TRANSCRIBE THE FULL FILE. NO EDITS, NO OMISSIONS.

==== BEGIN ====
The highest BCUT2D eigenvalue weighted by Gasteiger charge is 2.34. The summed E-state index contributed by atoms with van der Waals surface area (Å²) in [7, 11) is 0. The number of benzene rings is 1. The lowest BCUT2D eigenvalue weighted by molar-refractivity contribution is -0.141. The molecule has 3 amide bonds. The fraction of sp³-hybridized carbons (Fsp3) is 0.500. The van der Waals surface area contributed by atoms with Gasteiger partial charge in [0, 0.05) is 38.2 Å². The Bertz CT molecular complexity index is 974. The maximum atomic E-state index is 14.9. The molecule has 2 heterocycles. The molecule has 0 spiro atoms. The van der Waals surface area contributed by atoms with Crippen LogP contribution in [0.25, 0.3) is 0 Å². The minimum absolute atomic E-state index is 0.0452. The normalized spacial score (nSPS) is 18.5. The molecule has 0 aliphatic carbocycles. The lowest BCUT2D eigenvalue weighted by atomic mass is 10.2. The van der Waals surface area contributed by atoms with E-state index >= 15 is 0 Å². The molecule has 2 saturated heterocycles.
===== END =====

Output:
The highest BCUT2D eigenvalue weighted by Gasteiger charge is 2.34. The summed E-state index contributed by atoms with van der Waals surface area (Å²) in [7, 11) is 0. The number of benzene rings is 1. The lowest BCUT2D eigenvalue weighted by molar-refractivity contribution is -0.141. The molecule has 3 amide bonds. The fraction of sp³-hybridized carbons (Fsp3) is 0.500. The van der Waals surface area contributed by atoms with Gasteiger partial charge in [0, 0.05) is 38.2 Å². The Bertz CT molecular complexity index is 974. The maximum atomic E-state index is 14.9. The molecule has 2 heterocycles. The molecule has 0 spiro atoms. The van der Waals surface area contributed by atoms with Crippen LogP contribution in [0.25, 0.3) is 0 Å². The minimum absolute atomic E-state index is 0.0452. The normalized spacial score (nSPS) is 18.5. The molecule has 0 aliphatic carbocycles. The lowest BCUT2D eigenvalue weighted by atomic mass is 10.2. The van der Waals surface area contributed by atoms with E-state index >= 15 is 0 Å². The molecule has 2 saturated heterocycles.